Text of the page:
Public Statements & Remarks

Transparency in the Markets for Natural Gas: What Is It and When Is It Enough?

Dr. Sharon Brown-Hruska,
U.S. Commodity Futures Trading Commission

2006 Natural Gas Council Customer Summit

Mandarin Oriental Hotel
Washington, DC

April 4, 2006

Thank you for inviting me to speak here this afternoon at the Natural Gas Council Customer Summit. Before I begin, let me note that the views I express today are my own and not necessarily those of the Commodity Futures Trading Commission (Commission or CFTC) or its staff.

Some of you had the opportunity to hear my remarks last week at the Natural Gas Roundtable of Washington. In those remarks, I emphasized the point that one of the important roles that futures markets play in the economy is price discovery. On one level, the image that creates is one of prices being formed in the futures markets and participants in the physical markets simply taking the futures market price as given and applying them to their transactions.

While there may in fact be participants that price physical market transactions in that way, the story is often more complex. What I would like to do today is to expand somewhat on my remarks last week and speak more on market transparency—what it is and its function in markets. In this discussion, I will suggest that while disclosure of market information may appear in a simple analysis to enhance market transparency, requirements for disclosure of some kinds of information can actually harm market quality and lead to less transparency.

Let me begin by summarizing my comments from last week’s roundtable. The analogy I used to compare the physical natural gas markets to the derivatives markets was that of a dog and his tail. The physical markets are like the body of the dog in that they contain the fundamental information about the market. The tail is composed of trading markets like the futures markets. It is connected to the dog, but one of its primary functions is to tell us about the dog: is he happy or mad? does he need to be fed? or should we put a collar on him?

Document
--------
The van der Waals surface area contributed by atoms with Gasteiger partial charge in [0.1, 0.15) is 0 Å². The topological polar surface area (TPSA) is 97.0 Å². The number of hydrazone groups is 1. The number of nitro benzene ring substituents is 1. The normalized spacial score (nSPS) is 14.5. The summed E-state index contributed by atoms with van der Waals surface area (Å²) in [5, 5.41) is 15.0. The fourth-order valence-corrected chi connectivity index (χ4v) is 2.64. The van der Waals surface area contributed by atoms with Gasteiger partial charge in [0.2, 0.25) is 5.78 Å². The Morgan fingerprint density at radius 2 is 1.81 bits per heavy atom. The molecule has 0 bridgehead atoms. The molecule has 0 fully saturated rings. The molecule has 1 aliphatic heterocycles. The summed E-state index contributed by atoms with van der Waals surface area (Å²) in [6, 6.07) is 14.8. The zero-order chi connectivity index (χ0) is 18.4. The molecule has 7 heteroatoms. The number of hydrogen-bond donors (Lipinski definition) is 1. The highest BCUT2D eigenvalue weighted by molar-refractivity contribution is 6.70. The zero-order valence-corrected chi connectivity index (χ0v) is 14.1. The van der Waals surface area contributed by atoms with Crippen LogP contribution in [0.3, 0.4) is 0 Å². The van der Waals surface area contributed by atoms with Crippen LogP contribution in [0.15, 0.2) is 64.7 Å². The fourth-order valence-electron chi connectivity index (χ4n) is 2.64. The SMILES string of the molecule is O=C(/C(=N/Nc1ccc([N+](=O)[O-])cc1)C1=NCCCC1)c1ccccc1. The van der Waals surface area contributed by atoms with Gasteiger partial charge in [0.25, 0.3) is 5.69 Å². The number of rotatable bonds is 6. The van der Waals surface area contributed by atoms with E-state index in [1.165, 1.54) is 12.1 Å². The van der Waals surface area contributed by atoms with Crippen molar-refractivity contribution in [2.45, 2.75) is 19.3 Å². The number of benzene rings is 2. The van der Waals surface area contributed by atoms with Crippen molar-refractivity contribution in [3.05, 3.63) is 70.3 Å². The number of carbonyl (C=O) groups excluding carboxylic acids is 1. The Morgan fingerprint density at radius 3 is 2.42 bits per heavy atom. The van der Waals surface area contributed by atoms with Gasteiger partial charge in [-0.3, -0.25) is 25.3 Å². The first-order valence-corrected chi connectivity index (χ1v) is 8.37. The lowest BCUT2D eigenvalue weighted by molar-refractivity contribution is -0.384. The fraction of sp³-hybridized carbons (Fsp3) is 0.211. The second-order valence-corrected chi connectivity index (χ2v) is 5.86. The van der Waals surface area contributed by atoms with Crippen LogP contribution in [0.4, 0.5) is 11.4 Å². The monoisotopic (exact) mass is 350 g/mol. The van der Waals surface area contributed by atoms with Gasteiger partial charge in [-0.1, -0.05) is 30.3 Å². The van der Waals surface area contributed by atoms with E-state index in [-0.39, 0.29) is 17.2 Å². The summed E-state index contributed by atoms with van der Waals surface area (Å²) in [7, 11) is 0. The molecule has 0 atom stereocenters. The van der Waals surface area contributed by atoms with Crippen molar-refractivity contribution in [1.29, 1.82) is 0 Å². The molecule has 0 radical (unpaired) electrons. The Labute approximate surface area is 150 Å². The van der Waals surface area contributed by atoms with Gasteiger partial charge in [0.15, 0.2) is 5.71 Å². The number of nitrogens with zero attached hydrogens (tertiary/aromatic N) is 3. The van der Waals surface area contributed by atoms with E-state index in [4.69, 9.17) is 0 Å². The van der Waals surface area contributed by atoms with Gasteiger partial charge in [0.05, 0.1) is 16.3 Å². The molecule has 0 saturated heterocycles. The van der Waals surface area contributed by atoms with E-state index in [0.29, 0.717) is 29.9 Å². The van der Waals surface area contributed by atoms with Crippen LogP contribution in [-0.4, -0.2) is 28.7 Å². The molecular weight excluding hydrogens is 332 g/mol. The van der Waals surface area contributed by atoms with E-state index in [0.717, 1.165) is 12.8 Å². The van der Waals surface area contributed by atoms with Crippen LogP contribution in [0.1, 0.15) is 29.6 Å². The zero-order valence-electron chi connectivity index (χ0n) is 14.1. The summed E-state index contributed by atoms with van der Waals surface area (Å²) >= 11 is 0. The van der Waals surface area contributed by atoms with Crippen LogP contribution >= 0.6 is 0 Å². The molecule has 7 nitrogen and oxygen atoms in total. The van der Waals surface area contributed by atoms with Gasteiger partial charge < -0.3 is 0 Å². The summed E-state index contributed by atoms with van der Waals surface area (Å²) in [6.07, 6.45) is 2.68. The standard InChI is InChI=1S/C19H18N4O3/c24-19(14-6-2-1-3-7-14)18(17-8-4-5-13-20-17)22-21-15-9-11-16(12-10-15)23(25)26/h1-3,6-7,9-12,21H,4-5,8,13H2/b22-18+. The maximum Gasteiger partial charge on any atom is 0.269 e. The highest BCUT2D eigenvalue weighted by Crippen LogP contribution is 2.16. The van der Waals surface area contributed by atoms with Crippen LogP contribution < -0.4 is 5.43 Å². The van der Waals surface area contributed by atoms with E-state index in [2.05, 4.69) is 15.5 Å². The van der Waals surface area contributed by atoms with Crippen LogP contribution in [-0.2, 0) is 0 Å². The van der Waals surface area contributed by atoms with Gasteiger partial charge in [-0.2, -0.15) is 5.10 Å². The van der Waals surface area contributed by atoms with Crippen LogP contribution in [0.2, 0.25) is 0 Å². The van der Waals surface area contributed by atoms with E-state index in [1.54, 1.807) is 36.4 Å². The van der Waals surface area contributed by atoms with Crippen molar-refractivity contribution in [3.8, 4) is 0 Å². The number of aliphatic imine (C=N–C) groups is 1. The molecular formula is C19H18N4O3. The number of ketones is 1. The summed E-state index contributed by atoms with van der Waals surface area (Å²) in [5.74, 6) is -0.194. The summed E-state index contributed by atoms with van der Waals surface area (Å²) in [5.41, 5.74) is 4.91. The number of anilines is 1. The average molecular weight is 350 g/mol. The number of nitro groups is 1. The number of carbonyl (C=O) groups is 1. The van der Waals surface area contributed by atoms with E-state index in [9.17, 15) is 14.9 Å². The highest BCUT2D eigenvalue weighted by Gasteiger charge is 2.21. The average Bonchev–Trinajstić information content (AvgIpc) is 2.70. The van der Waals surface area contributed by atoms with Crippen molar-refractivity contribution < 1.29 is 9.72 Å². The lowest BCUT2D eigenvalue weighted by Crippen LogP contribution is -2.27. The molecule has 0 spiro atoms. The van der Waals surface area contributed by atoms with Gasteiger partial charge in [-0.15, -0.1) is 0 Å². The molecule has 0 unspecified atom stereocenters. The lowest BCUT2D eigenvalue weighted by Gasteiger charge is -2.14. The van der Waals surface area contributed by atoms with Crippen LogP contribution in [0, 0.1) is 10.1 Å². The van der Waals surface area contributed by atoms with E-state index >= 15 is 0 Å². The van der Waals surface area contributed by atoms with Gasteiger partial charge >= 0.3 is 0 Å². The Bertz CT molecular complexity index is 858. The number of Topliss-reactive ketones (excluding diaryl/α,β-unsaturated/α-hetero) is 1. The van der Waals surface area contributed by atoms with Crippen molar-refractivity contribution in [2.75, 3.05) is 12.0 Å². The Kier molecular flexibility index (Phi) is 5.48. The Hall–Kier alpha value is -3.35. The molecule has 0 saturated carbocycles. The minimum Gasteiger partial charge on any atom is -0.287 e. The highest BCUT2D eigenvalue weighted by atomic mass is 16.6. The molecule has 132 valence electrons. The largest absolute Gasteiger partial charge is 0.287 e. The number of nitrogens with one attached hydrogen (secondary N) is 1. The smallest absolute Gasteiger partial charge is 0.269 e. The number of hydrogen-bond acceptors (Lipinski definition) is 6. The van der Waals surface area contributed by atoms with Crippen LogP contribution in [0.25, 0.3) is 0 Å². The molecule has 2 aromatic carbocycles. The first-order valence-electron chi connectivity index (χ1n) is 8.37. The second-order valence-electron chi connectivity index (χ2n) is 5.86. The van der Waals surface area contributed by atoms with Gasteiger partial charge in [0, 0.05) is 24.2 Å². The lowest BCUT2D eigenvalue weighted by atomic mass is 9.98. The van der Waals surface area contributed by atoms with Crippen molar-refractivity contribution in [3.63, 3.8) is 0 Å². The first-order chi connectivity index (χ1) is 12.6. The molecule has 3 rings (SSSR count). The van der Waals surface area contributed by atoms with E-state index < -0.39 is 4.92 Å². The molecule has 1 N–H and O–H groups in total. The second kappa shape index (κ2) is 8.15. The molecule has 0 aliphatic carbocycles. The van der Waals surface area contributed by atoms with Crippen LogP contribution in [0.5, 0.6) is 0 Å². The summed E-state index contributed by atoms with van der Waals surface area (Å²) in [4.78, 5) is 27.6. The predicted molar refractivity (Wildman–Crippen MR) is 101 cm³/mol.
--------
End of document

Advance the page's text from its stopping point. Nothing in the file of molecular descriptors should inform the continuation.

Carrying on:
Futures markets are like the tail of the dog in that they tell us about the underlying market. In their price discovery function, they provide a mechanism for gathering information from market participants and distilling that information into a price. Now to some, that can seem to be a dangerous thing. It is not uncommon to hear market commentators expressing the view that the futures markets are being dominated by speculators, large hedge funds, and other money managers who push prices up beyond what market fundamentals would dictate.

While such a scenario is possible if the futures markets were exclusively populated by uninformed speculators, the fact that commercial interests also trade in the futures markets makes this scenario implausible. Commercial participants, who in academia we consider the most informed traders, are always in a position to discipline the price discovery process through arbitrage. That is, if prices move above what market fundamentals suggest is unreasonable, commercial interests can enter the markets to buy the under priced asset and/or sell the overpriced. The arbitrage link over markets and over time ensures prices are efficient, and by that I mean reflective of fundamental value.

It is for this reason that I argue that the futures market tail cannot wag the physical market dog. Ultimately the dog disciplines the tail, although as I have stated, the tail does convey useful information about the dog, just as futures markets convey important price signals with respect to physical markets.

But today, I would like to delve a little more into what information markets convey to us and how we as regulators and market participants use that information.

As you are likely aware, futures contracts are highly standardized in their terms. They call for the delivery of a specific quantity and quality of commodity, at specific delivery locations, on specific dates or schedules. Moreover, counterparty credit risk is essentially reduced to zero because a clearing house takes the other side of every contract and manages credit risk through the use of margin requirements, guarantee funds, and other means of financial risk management. In fact, the only variable in most futures contracts is its price. Most of the other variables that could lead to price differences from one transaction to another have been minimized through standardization.